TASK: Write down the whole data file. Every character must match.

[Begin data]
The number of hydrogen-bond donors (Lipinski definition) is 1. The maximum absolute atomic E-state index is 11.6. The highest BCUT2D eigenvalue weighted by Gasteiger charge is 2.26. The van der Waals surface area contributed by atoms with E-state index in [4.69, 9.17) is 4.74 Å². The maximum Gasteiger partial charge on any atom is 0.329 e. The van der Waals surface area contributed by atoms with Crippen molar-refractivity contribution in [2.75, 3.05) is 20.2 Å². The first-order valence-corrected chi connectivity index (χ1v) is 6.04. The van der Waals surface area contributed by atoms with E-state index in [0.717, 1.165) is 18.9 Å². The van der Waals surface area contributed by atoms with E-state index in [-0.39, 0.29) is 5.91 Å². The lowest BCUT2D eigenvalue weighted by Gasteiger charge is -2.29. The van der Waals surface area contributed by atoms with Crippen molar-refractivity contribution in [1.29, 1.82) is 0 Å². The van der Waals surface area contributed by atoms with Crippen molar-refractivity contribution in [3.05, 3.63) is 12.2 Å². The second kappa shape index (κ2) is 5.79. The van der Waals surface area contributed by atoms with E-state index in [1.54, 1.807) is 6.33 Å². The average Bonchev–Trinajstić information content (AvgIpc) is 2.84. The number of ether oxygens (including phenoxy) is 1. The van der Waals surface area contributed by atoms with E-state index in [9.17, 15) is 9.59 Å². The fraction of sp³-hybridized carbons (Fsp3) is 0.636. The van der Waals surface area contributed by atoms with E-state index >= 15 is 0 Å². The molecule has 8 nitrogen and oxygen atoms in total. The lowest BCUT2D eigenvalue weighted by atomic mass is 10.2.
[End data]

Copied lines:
The number of hydrogen-bond donors (Lipinski definition) is 1. The maximum absolute atomic E-state index is 11.6. The highest BCUT2D eigenvalue weighted by Gasteiger charge is 2.26. The van der Waals surface area contributed by atoms with E-state index in [4.69, 9.17) is 4.74 Å². The maximum Gasteiger partial charge on any atom is 0.329 e. The van der Waals surface area contributed by atoms with Crippen molar-refractivity contribution in [2.75, 3.05) is 20.2 Å². The first-order valence-corrected chi connectivity index (χ1v) is 6.04. The van der Waals surface area contributed by atoms with E-state index in [0.717, 1.165) is 18.9 Å². The van der Waals surface area contributed by atoms with E-state index in [-0.39, 0.29) is 5.91 Å². The lowest BCUT2D eigenvalue weighted by Gasteiger charge is -2.29. The van der Waals surface area contributed by atoms with Crippen molar-refractivity contribution in [1.29, 1.82) is 0 Å². The van der Waals surface area contributed by atoms with Crippen molar-refractivity contribution in [3.05, 3.63) is 12.2 Å². The second kappa shape index (κ2) is 5.79. The van der Waals surface area contributed by atoms with E-state index in [1.54, 1.807) is 6.33 Å². The average Bonchev–Trinajstić information content (AvgIpc) is 2.84. The number of ether oxygens (including phenoxy) is 1. The van der Waals surface area contributed by atoms with E-state index in [9.17, 15) is 9.59 Å². The fraction of sp³-hybridized carbons (Fsp3) is 0.636. The van der Waals surface area contributed by atoms with E-state index >= 15 is 0 Å². The molecule has 8 nitrogen and oxygen atoms in total. The lowest BCUT2D eigenvalue weighted by atomic mass is 10.2.